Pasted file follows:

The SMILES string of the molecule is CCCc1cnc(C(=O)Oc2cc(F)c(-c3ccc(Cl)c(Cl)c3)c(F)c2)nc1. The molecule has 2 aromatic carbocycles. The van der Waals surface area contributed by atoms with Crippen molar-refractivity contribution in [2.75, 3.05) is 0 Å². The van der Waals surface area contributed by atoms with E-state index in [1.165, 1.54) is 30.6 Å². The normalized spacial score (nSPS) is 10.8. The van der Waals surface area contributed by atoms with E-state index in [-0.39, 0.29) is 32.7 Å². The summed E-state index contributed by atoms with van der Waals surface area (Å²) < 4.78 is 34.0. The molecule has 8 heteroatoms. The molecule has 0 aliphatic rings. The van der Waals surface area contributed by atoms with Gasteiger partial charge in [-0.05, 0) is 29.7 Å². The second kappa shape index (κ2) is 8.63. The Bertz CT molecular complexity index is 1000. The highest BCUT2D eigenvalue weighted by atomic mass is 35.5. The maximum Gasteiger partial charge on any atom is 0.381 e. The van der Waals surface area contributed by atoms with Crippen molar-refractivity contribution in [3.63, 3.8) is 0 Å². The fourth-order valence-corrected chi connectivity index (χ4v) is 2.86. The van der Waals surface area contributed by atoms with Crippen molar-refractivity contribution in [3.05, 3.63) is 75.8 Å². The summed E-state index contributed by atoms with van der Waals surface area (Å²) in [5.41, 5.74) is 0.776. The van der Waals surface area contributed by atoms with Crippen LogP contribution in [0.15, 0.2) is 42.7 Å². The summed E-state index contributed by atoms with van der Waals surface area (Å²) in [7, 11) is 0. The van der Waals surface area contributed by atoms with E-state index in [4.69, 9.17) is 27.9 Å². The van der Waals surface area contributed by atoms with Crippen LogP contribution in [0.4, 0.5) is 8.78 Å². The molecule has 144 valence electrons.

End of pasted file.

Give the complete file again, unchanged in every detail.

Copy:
The SMILES string of the molecule is CCCc1cnc(C(=O)Oc2cc(F)c(-c3ccc(Cl)c(Cl)c3)c(F)c2)nc1. The molecule has 2 aromatic carbocycles. The van der Waals surface area contributed by atoms with Crippen molar-refractivity contribution in [2.75, 3.05) is 0 Å². The van der Waals surface area contributed by atoms with E-state index in [1.165, 1.54) is 30.6 Å². The normalized spacial score (nSPS) is 10.8. The van der Waals surface area contributed by atoms with E-state index in [-0.39, 0.29) is 32.7 Å². The summed E-state index contributed by atoms with van der Waals surface area (Å²) < 4.78 is 34.0. The molecule has 8 heteroatoms. The molecule has 0 aliphatic rings. The van der Waals surface area contributed by atoms with Gasteiger partial charge in [-0.05, 0) is 29.7 Å². The second kappa shape index (κ2) is 8.63. The Bertz CT molecular complexity index is 1000. The highest BCUT2D eigenvalue weighted by atomic mass is 35.5. The maximum Gasteiger partial charge on any atom is 0.381 e. The van der Waals surface area contributed by atoms with Crippen molar-refractivity contribution in [3.63, 3.8) is 0 Å². The fourth-order valence-corrected chi connectivity index (χ4v) is 2.86. The van der Waals surface area contributed by atoms with Crippen molar-refractivity contribution in [3.05, 3.63) is 75.8 Å². The summed E-state index contributed by atoms with van der Waals surface area (Å²) in [5.41, 5.74) is 0.776. The van der Waals surface area contributed by atoms with Crippen LogP contribution in [0.15, 0.2) is 42.7 Å². The summed E-state index contributed by atoms with van der Waals surface area (Å²) in [7, 11) is 0. The van der Waals surface area contributed by atoms with E-state index in [4.69, 9.17) is 27.9 Å². The van der Waals surface area contributed by atoms with Crippen LogP contribution in [0.4, 0.5) is 8.78 Å². The molecule has 144 valence electrons.